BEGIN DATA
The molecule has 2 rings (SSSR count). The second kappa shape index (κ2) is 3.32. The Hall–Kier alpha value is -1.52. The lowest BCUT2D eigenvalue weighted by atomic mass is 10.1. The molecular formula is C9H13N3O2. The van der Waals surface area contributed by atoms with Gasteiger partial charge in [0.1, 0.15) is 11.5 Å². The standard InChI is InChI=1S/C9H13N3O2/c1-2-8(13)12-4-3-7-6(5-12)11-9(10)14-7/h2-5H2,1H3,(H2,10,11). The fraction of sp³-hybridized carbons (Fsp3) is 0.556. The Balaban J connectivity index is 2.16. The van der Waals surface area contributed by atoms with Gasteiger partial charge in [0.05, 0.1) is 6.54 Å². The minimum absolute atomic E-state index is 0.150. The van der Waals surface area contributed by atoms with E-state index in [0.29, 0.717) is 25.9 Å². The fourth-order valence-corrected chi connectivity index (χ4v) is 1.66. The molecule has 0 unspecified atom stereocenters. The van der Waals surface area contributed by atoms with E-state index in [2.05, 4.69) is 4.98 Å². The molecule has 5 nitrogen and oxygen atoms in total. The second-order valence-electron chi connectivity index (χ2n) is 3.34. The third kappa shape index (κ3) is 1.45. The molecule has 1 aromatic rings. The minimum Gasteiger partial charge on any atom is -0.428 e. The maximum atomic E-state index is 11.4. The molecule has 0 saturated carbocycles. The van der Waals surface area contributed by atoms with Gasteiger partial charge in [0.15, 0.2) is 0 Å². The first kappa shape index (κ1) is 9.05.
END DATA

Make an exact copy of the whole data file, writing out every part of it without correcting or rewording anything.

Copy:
The molecule has 2 rings (SSSR count). The second kappa shape index (κ2) is 3.32. The Hall–Kier alpha value is -1.52. The lowest BCUT2D eigenvalue weighted by atomic mass is 10.1. The molecular formula is C9H13N3O2. The van der Waals surface area contributed by atoms with Gasteiger partial charge in [0.1, 0.15) is 11.5 Å². The standard InChI is InChI=1S/C9H13N3O2/c1-2-8(13)12-4-3-7-6(5-12)11-9(10)14-7/h2-5H2,1H3,(H2,10,11). The fraction of sp³-hybridized carbons (Fsp3) is 0.556. The Balaban J connectivity index is 2.16. The van der Waals surface area contributed by atoms with Gasteiger partial charge in [0.05, 0.1) is 6.54 Å². The minimum absolute atomic E-state index is 0.150. The van der Waals surface area contributed by atoms with E-state index in [0.29, 0.717) is 25.9 Å². The fourth-order valence-corrected chi connectivity index (χ4v) is 1.66. The molecule has 0 unspecified atom stereocenters. The van der Waals surface area contributed by atoms with E-state index in [2.05, 4.69) is 4.98 Å². The molecule has 5 nitrogen and oxygen atoms in total. The second-order valence-electron chi connectivity index (χ2n) is 3.34. The third kappa shape index (κ3) is 1.45. The molecule has 1 aromatic rings. The minimum Gasteiger partial charge on any atom is -0.428 e. The maximum atomic E-state index is 11.4. The molecule has 0 saturated carbocycles. The van der Waals surface area contributed by atoms with Gasteiger partial charge in [0.15, 0.2) is 0 Å². The first kappa shape index (κ1) is 9.05.